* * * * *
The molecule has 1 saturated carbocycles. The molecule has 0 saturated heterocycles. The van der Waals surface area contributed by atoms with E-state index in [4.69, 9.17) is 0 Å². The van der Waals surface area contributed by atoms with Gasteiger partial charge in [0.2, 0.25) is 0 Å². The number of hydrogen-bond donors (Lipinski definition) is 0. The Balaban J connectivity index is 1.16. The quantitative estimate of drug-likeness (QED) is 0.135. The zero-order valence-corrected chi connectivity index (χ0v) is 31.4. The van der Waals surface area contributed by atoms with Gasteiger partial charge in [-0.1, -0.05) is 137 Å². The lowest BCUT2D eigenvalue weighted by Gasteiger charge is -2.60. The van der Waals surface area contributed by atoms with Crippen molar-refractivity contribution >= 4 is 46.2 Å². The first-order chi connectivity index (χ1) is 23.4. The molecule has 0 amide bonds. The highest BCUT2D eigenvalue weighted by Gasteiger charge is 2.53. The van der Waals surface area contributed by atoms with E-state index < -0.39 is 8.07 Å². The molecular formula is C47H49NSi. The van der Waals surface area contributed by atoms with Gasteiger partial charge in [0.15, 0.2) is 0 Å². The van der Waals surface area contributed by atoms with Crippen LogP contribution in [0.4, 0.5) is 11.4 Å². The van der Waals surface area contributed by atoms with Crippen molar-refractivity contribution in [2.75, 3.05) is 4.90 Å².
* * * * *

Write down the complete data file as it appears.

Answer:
The molecule has 1 saturated carbocycles. The molecule has 0 saturated heterocycles. The van der Waals surface area contributed by atoms with E-state index in [4.69, 9.17) is 0 Å². The van der Waals surface area contributed by atoms with Gasteiger partial charge in [0.2, 0.25) is 0 Å². The number of hydrogen-bond donors (Lipinski definition) is 0. The Balaban J connectivity index is 1.16. The quantitative estimate of drug-likeness (QED) is 0.135. The zero-order valence-corrected chi connectivity index (χ0v) is 31.4. The van der Waals surface area contributed by atoms with Gasteiger partial charge in [-0.1, -0.05) is 137 Å². The lowest BCUT2D eigenvalue weighted by Gasteiger charge is -2.60. The van der Waals surface area contributed by atoms with Crippen molar-refractivity contribution >= 4 is 46.2 Å². The first-order chi connectivity index (χ1) is 23.4. The molecule has 0 amide bonds. The highest BCUT2D eigenvalue weighted by Gasteiger charge is 2.53. The van der Waals surface area contributed by atoms with E-state index < -0.39 is 8.07 Å². The molecular formula is C47H49NSi. The van der Waals surface area contributed by atoms with Gasteiger partial charge in [0.15, 0.2) is 0 Å². The van der Waals surface area contributed by atoms with Crippen LogP contribution in [0.4, 0.5) is 11.4 Å². The van der Waals surface area contributed by atoms with Crippen molar-refractivity contribution in [2.75, 3.05) is 4.90 Å².